Fleeting Flicks
Previewing the Short Shorts Film Festival & Asia 2012
By: David Labi | Jun 5, 2012 | Issue: 950 | No Comments | 3,600 views

Kohji Shiiki

For the second year, Metropolis is the English-language media supporter for the Short Shorts Film Festival & Asia. To prime you for the celluloid extravaganza, taking place in central Tokyo and Yokohama from June 15-30, here is a guide to some of the programs. See our dedicated page at http://metropolis.co.jp/ss12 for more info.

Listen to interview with festival compere DJ John Haggarty

Actor Tetsuya Bessho started the Short Shorts Film Festival back in 1999, to target what he saw as a hole in the market. The Japanese industry wasn’t producing many works in that format, and he was enchanted by those he’d seen in the holy land of Hollywood. Things have changed. With filmmaking democratized through the proliferation of cheap and easy-to-use tools, bedroom auteurs around the world have burgeoned. Short films are the logical way to hone one’s skills, and festivals seen as pretty much the only route to recognition.

In this thriving climate, SSFF has established itself as a big hitter. As a registered Oscar-qualifying festival, its top prize offers consideration in the short film categories of the Academy Awards. The festival’s second selling point is its submission price: free. Many film festivals—especially in the US—charge upwards of $30 a submission, and prestigious ones can cost much more. If filmmakers want to attend festivals—often in far-flung locations—they’re expected to travel on their own dime or not at all. Short Shorts Film Festival & Asia, however, is not only free to enter, but many competing directors are flown into Tokyo and put up in a hotel for the duration.

The free entry, Oscar association, and free trip to Tokyo have ensured SSFF’s popularity, leading to over 4,400 submissions this year. Of these, some 200 works have been painstakingly chosen and arranged into different programs. The three main sections are the International Competition (45 shorts from 19 countries), the Asia International Competition (16 shorts from 9 countries), and the Japan Competition (18 shorts). Winners of each will receive ¥600,000, with the best one of all sent Hollywood’s way for next year’s red carpet.

Awards are also given for entries in the Let’s Travel! Project, the Stop! Global Warming Competition, the Music Shorts Competition [see sidebar], and the CG (computer-generated) Competition. There is a gong for the best actor/actress, and for the number-one film chosen by the audience, plus a number of other prizes. Non-competitive categories include the Football Program presented by J. League soccer [see sidebar], as well as a collection of French shorts, among a number of other diverse programs.

The festival—which received 13,000 visitors last year—aims at a pretty trendy audience, with the main venues in Harajuku’s Laforet, and Omotesando Space O. All-night screenings take place at Toho Cinemas Roppongi Hills on June 15-16, and Yokohama will also see a barrage of screenings, at the dedicated Brillia Short Shorts Theater, a stately and luxurious movie house that shows short film programs all year round.

Focus on the Arab World

This program, presented in collaboration with Doha Film Institute, brings films from various Middle Eastern countries in the wake of an immense couple of years of regional upheaval. The films show a fascinating selection of worlds, from a lonely mountain of Morocco, to the hyper urbanity of Kuwait. Most works eschew rapid cutting and special effects, and the pace is meditative and poetic. Often a rich vein of allusions lies beneath the surface, drawing here on Islamic folklore, there on historical storytelling traditions. Daily lives are emphasized, providing stimulating viewing for those unfamiliar with the region.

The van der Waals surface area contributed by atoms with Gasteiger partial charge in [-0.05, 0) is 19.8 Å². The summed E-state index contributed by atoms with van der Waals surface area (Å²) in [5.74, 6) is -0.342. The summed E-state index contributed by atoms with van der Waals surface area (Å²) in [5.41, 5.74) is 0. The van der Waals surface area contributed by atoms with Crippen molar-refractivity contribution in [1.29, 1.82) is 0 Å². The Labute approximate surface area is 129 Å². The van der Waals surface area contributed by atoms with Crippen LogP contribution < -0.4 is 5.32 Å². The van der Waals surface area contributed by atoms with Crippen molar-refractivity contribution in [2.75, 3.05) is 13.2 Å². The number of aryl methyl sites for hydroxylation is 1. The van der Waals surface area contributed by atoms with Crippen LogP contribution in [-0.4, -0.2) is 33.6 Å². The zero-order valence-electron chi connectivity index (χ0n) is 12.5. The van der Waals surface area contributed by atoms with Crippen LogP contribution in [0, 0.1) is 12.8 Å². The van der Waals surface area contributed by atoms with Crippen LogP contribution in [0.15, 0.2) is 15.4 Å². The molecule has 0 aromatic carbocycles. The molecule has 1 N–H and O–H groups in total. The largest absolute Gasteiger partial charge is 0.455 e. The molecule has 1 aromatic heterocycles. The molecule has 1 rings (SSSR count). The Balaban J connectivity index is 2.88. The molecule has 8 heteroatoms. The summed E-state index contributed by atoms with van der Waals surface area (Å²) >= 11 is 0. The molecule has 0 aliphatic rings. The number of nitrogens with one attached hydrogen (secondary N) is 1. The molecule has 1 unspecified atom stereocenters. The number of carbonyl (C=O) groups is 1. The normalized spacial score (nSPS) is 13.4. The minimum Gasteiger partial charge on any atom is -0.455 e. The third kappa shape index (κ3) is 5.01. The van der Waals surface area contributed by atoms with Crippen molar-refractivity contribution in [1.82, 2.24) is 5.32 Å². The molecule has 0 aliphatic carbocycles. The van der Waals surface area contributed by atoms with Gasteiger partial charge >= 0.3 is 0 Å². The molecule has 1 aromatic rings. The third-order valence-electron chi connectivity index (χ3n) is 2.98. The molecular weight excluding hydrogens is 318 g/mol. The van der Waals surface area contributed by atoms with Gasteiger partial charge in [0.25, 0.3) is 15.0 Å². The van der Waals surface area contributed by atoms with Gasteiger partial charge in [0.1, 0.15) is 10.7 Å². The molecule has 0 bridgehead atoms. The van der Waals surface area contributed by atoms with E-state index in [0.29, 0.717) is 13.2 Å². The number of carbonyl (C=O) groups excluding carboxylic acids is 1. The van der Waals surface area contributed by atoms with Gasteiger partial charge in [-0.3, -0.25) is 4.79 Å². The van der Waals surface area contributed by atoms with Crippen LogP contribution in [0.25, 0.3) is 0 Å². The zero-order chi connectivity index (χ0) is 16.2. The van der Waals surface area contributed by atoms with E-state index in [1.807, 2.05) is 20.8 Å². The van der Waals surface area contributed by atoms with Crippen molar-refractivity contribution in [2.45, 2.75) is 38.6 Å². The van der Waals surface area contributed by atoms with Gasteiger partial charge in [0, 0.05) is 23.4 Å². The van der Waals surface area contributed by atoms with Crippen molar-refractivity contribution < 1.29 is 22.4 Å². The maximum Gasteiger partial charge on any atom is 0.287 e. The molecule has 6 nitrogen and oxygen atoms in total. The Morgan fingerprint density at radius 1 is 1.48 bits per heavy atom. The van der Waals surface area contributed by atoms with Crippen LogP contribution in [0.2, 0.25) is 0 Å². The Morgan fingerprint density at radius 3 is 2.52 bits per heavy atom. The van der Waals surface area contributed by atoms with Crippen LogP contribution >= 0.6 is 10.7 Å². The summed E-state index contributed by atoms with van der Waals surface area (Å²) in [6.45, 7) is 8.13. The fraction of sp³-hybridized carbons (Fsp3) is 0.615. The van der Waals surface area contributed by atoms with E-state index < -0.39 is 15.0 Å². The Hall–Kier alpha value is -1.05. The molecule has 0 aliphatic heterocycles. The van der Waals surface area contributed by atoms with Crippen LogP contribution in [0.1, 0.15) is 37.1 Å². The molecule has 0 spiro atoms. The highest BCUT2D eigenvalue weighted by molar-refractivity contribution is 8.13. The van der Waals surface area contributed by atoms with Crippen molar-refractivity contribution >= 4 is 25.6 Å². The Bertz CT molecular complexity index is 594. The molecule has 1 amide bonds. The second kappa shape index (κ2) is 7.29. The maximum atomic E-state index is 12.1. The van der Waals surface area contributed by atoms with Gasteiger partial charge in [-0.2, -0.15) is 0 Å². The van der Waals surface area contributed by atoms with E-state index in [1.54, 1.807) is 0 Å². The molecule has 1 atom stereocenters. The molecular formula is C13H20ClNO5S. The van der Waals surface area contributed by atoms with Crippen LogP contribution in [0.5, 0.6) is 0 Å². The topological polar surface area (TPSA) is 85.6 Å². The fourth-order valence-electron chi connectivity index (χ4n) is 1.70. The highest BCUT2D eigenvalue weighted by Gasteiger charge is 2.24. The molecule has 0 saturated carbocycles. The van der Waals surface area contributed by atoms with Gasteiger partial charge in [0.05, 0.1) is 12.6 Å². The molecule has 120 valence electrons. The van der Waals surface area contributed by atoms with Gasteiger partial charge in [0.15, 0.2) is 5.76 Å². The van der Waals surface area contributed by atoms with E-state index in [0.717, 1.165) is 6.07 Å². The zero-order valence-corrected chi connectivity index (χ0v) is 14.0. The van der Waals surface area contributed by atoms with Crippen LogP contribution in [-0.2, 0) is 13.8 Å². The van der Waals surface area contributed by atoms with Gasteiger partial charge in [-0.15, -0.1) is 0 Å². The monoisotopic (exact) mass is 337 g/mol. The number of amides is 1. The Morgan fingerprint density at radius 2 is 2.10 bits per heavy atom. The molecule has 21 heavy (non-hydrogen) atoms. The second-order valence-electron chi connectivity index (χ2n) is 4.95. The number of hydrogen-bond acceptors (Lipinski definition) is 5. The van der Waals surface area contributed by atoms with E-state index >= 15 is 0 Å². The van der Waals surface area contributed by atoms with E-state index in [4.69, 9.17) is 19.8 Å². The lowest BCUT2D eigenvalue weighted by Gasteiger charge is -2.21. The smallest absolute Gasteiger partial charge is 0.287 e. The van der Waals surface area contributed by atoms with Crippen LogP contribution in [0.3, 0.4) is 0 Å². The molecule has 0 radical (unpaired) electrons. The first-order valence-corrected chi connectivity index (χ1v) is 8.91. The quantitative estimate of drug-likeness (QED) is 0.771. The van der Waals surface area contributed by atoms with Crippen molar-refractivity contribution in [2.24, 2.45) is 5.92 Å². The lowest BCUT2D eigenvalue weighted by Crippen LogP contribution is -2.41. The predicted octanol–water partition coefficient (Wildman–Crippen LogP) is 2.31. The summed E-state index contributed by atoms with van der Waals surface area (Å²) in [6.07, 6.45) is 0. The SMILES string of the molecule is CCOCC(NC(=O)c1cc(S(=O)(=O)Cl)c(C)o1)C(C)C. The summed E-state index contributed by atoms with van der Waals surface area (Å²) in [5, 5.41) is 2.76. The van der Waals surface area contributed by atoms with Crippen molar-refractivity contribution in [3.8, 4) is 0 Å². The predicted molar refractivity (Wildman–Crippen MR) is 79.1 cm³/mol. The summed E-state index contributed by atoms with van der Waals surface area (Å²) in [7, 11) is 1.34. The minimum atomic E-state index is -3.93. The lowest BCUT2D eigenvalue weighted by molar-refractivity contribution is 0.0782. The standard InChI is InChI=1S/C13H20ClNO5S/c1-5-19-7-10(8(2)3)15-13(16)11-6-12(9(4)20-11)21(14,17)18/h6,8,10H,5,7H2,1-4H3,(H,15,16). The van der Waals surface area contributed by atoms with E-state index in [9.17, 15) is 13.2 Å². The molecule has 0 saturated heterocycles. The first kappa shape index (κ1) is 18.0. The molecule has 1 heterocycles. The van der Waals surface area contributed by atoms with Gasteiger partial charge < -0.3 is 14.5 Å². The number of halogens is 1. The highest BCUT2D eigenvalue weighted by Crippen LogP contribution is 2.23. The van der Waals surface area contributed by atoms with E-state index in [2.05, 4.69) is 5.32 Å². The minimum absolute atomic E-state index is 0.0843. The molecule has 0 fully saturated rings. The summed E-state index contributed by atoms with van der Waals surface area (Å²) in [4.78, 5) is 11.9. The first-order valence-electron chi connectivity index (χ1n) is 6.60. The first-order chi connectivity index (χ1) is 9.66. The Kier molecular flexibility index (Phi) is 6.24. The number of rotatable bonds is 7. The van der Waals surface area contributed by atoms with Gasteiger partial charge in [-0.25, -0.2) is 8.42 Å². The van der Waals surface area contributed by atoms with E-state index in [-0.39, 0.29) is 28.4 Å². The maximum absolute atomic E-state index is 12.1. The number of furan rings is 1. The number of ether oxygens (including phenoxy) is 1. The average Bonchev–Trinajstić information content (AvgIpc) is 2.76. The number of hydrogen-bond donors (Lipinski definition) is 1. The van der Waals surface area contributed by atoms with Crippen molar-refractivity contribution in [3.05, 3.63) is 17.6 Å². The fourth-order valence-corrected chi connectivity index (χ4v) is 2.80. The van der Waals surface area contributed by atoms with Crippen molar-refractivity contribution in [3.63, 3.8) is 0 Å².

Photos: © Short Shorts Film Festival & Asia 2012

Our top pick is Bahiya & Mahmoud, a Lebanese-UAE-Jordanian co-production. Jordanian director Zaid Abu Hamdan received an MFA from the New York Film Academy, and has produced five short films to date. The experience shows in his tender portrayal of an aging bickering couple, who find out how much they love each other only when something goes wrong. The film humorously plays on old age, daily routine, and the way nobody can see your flaws quite like a partner. Hamdan is now developing his debut feature with the Doha Film Institute in Hollywood.
Raneen, from Oman, is a simple, crisply shot story of two children in a hospital who make friends. The mischievous smile of the titular protagonist warms you to his childish affection, only for the film to take a mysterious turn that leaves you perplexed about what exactly you’ve just witnessed. Director Maitham Al Musawi makes films in his time off from working as a doctor.
In the ambitious Kuwaiti production Heaven’s Water the story of ducker and diver Tawfeeq is intertwined with that of Latifa, a well-to-do girl in a sticky situation. Their journey is told episodically, with director Abdullah Boushahri’s masterly use of sound and repeated motifs of water giving a thick, portentous feeling to the film.
Female director Halima Ouardiri’s directorial debut, Mokhtar, introduces you to remote Morocco with its opening shot of mountain goats climbing up a tree to munch leaves. A little shepherd boy finds an injured owl, which his pious father takes to be a bad omen, and we are inducted into an intense journey, soaked with symbolism.
Grandma, A Thousand Times, a UAE/Qatar/Lebanon production, presents an 83-year-old matriarch, and her relationship with her family and dead violinist husband. Director Mahmous Kaabour deftly uses the assumptions of the documentary format to create a more complex picture of the larger-than-life character. Kaabour is of Lebanese origin, and studied at the Mel Oppenheim School of Cinema in Montreal.



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